# Closed-Form solution for system of simple nonlinear equations

I am interested in analytical solutions for a system of nonlinear equations.

Motivation: The source of the question is a very convinient method to create random matrices with special properties. Mathematica can give me solutions up to certain sizes of the linear system, but I would like to have it for arbitrary size N. I can also use numerical algorithms (which I am doing at the moment), but for N in the order of $N\approx10.000$, they are quite slow.

System of nonlinear equations:

$$(w_i \cdot \sum_{j=1}^N w_j) - w_i^2 = d_i$$ for $i=1...N$, and $w$ and $d$ are vectors with $N$ dimensions, and $w_i$ and $d_i$ is the $i$-th component of the vector. Both $d_i$ and $w_i \in \mathbb{R_+}$. I am providing the vector $d$ (i.e. N real non-negative numbers), and want to solve for $w_i$. Is there a way to solve this system analytically for arbitrary N?

Edit: For clarification, if N=3 we have the following system of equations:

$$w_1 \cdot (w_2 + w_3) = d_1 \\ w_2 \cdot (w_1 + w_3) = d_2 \\ w_3 \cdot (w_1 + w_2) = d_3$$

with $w_i, d_i \in \mathbb{R}$. For a given vector $d=(d_1,d_2,d_3)$, I want to get $w=(w_1,w_2,w_3)$.

Edit2: I think I see a way how it could be solved, but I'm not certain:

Let's set $c=\sum_{j=1}^N w_j$, which is the sum of all weights. What we have now:

$$c \cdot w_i - w_i^2 = d_i \\ w_i^2 - c \cdot w_i + d_i = 0$$ which has two solutions:

$$w_{i_{1,2}} = \frac{c}{2} \pm \sqrt{ \left(\frac{c}{2}\right)^2 - d_i}$$ and the normalisation constant $c$ can be calculated by the sum of all weights:

$$\sum_{j=1}^N w_j = \sum_{j=1}^N \left(\frac{c}{2} \pm \sqrt{ \left(\frac{c}{2}\right)^2 - d_j} \right) = c$$

Is this correct? Do you know an analytical solution for c?

• Put $a_{ij}=w_iw_j$ then the $a_{ij}$ satisfy a set of linear equations which can be solved. – Paul Apr 28 '16 at 20:05
• Thank you, that is correct. But how can one go from $a_{ij}$ to the actual $w_i$? Is it simpler than the original problem? I can not see how one could do it at the moment. Thanks! – Mario Krenn Apr 28 '16 at 20:10
• Note that $a_{ii} = w_i^2$. – user26977 Apr 28 '16 at 21:10
• wow! i wonder how i missed that cute trick. that's a really great technique! – Mario Krenn Apr 28 '16 at 21:13
• But actually, $a_{ii}$ is never mentioned in the equation system, so i only get values for $a_{i,j}$, right? It feels like i'm missing some simple final step. – Mario Krenn Apr 28 '16 at 21:27

$n=3$ is rather easy: $w_i$ satisfies a quadratic polynomial.

For $n=4$, each $w_i$ satisfies a rather nasty polynomial of degree $8$ (but involving only even powers). Thus there is a solution in terms of radicals, but it won't be pleasant.

For $n=5$, it seems each $w_i$ satisfies a polynomial of degree $22$. A solution in radicals is not to be expected. Thus with $d_1 = -7, d_2 = 3, d_3 = 9, d_4 = 7, d_5 = 8$, $w_5$ satisfies $$81\,{w_{{5}}}^{22}+7074\,{w_{{5}}}^{20}+198792\,{w_{{5}}}^{18}+2887764 \,{w_{{5}}}^{16}+23487600\,{w_{{5}}}^{14}+99587008\,{w_{{5}}}^{12}+ 69082752\,{w_{{5}}}^{10}-1402988992\,{w_{{5}}}^{8}-6995300352\,{w_{{5} }}^{6}-14191984640\,{w_{{5}}}^{4}-13095665664\,{w_{{5}}}^{2}- 4492099584 = 0$$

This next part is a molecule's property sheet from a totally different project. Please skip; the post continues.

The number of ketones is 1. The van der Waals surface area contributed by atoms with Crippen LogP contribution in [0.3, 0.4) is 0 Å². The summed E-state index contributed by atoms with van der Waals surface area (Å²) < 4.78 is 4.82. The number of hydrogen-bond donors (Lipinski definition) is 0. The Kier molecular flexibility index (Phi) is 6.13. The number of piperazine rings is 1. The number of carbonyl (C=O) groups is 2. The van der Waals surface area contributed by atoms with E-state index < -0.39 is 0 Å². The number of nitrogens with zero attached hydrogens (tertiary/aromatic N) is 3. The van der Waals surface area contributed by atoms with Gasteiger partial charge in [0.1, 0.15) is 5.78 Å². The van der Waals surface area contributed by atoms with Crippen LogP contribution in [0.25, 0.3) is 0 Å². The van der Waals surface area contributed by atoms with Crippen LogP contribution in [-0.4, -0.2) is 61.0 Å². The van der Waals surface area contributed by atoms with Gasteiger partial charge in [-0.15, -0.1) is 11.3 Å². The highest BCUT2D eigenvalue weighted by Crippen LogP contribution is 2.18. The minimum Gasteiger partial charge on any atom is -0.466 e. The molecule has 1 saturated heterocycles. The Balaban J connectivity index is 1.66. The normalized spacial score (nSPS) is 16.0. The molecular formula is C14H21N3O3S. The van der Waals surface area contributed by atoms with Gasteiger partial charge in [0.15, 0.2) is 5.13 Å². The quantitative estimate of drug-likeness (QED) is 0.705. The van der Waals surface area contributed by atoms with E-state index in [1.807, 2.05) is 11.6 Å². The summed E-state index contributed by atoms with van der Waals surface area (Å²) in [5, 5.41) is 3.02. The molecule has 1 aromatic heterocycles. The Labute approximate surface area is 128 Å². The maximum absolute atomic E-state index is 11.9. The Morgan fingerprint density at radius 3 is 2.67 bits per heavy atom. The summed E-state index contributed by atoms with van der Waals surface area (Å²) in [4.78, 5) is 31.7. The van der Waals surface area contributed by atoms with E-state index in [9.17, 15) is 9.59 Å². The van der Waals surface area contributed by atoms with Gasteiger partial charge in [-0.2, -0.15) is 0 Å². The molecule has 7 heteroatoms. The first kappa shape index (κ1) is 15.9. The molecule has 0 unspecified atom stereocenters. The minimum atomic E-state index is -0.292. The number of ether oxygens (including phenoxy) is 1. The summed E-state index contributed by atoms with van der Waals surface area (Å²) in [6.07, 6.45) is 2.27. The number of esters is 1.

EDIT: This is an irreducible polynomial of degree $11$ in $x = w_5^2$. Maple doesn't do Galois groups of polynomials of degree $11$, but GAP does, and confirms that its Galois group is $S_{11}$. In particular, there is no solution in radicals.

• Thank you Robert, very interesting. Could you please mention how you get to the 8 and 22 degree polynomial equation for $w_i$, I can not see it unfortunatly. It seems my Edit2 already nearly has a solution within a quadratic polynomial equation - could you maybe point out why it is actually much more complicated? Thanks a lot! – Mario Krenn May 2 '16 at 7:25
• I used Maple to compute a Groebner basis. – Robert Israel May 2 '16 at 7:26
• Thank you! I'm surprised that this scales in such a bad way. 2, 8, 22 (oeis.org/search?q=2%2C8%2C22). Do you think this is a no-go for an analytic solution, or could there be a different method to attack that problem? – Mario Krenn May 2 '16 at 14:20
• It certainly puts constraints on the kinds of "analytic" solution you could have. – Robert Israel May 2 '16 at 17:00
• I find your answer wonderful (and the result unfortunate of course :) ). I wonder what how to interpret it? Does it mean that one can not find a solution using your approach, or does it say more such as "very likely there is no analytical solution with known methods, as it would solve high-order polynomials - which is known to be very difficult"? I'm asking as I want to know whether it would make sense to transfer the question to MO. I would be interested in your opinion, thank you! – Mario Krenn May 4 '16 at 23:07

For $$c^2\gt 4d_j$$

$$\sqrt{c^2-4d_j}=c\sqrt{1-\frac{4d_j}{c^2}}\approx c\left(1-\frac{2d_j}{c^2}\right)=c-\frac{2d_j}c,$$ with a relatively good approximation.

Summing,

$$\sum_{j=1}^N\left(c\pm\left(c-\frac{2d_j}c\right)\right)=2c.$$

With $M$ positive signs,

$$Mc-\frac{d}c=c,\\c=\pm\sqrt{-\frac{d}{M-1}},$$

where $d=\sum_{j=1}^N\pm d_j$.

This might give you reasonable approximations to start Newton's iterations or maybe just fixed-point.